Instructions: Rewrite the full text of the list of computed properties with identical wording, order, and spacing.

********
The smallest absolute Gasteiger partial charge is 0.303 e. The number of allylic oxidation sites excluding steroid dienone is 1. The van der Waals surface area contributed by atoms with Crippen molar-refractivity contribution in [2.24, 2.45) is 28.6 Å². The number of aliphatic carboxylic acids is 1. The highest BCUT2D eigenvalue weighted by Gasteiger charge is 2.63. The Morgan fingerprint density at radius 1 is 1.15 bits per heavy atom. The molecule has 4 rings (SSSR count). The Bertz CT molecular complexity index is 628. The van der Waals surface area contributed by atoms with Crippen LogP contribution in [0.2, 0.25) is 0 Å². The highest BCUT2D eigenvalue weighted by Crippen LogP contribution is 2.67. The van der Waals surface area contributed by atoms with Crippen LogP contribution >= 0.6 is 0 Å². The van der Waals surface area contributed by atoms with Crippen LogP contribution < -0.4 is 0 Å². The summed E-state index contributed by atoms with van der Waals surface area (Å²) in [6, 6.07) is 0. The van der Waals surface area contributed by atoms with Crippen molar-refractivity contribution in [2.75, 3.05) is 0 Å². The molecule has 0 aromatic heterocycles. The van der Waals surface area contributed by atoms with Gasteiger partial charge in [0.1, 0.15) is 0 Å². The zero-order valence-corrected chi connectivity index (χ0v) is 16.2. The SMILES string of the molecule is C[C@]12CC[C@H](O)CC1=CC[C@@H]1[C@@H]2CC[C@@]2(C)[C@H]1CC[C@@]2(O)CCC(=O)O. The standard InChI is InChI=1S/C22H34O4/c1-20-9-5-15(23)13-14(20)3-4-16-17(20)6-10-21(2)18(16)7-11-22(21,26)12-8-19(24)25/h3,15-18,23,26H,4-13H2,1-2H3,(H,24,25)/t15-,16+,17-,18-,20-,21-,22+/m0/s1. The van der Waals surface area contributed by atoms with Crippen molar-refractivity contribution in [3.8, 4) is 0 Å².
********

The smallest absolute Gasteiger partial charge is 0.303 e. The number of allylic oxidation sites excluding steroid dienone is 1. The van der Waals surface area contributed by atoms with Crippen molar-refractivity contribution in [2.24, 2.45) is 28.6 Å². The number of aliphatic carboxylic acids is 1. The highest BCUT2D eigenvalue weighted by Gasteiger charge is 2.63. The Morgan fingerprint density at radius 1 is 1.15 bits per heavy atom. The molecule has 4 rings (SSSR count). The Bertz CT molecular complexity index is 628. The van der Waals surface area contributed by atoms with Crippen LogP contribution in [0.2, 0.25) is 0 Å². The highest BCUT2D eigenvalue weighted by Crippen LogP contribution is 2.67. The van der Waals surface area contributed by atoms with Crippen LogP contribution >= 0.6 is 0 Å². The van der Waals surface area contributed by atoms with Crippen LogP contribution < -0.4 is 0 Å². The summed E-state index contributed by atoms with van der Waals surface area (Å²) in [6, 6.07) is 0. The van der Waals surface area contributed by atoms with Crippen molar-refractivity contribution in [2.75, 3.05) is 0 Å². The molecule has 0 aromatic heterocycles. The van der Waals surface area contributed by atoms with Gasteiger partial charge in [0.1, 0.15) is 0 Å². The zero-order valence-corrected chi connectivity index (χ0v) is 16.2. The SMILES string of the molecule is C[C@]12CC[C@H](O)CC1=CC[C@@H]1[C@@H]2CC[C@@]2(C)[C@H]1CC[C@@]2(O)CCC(=O)O. The standard InChI is InChI=1S/C22H34O4/c1-20-9-5-15(23)13-14(20)3-4-16-17(20)6-10-21(2)18(16)7-11-22(21,26)12-8-19(24)25/h3,15-18,23,26H,4-13H2,1-2H3,(H,24,25)/t15-,16+,17-,18-,20-,21-,22+/m0/s1. The van der Waals surface area contributed by atoms with Crippen molar-refractivity contribution in [3.8, 4) is 0 Å².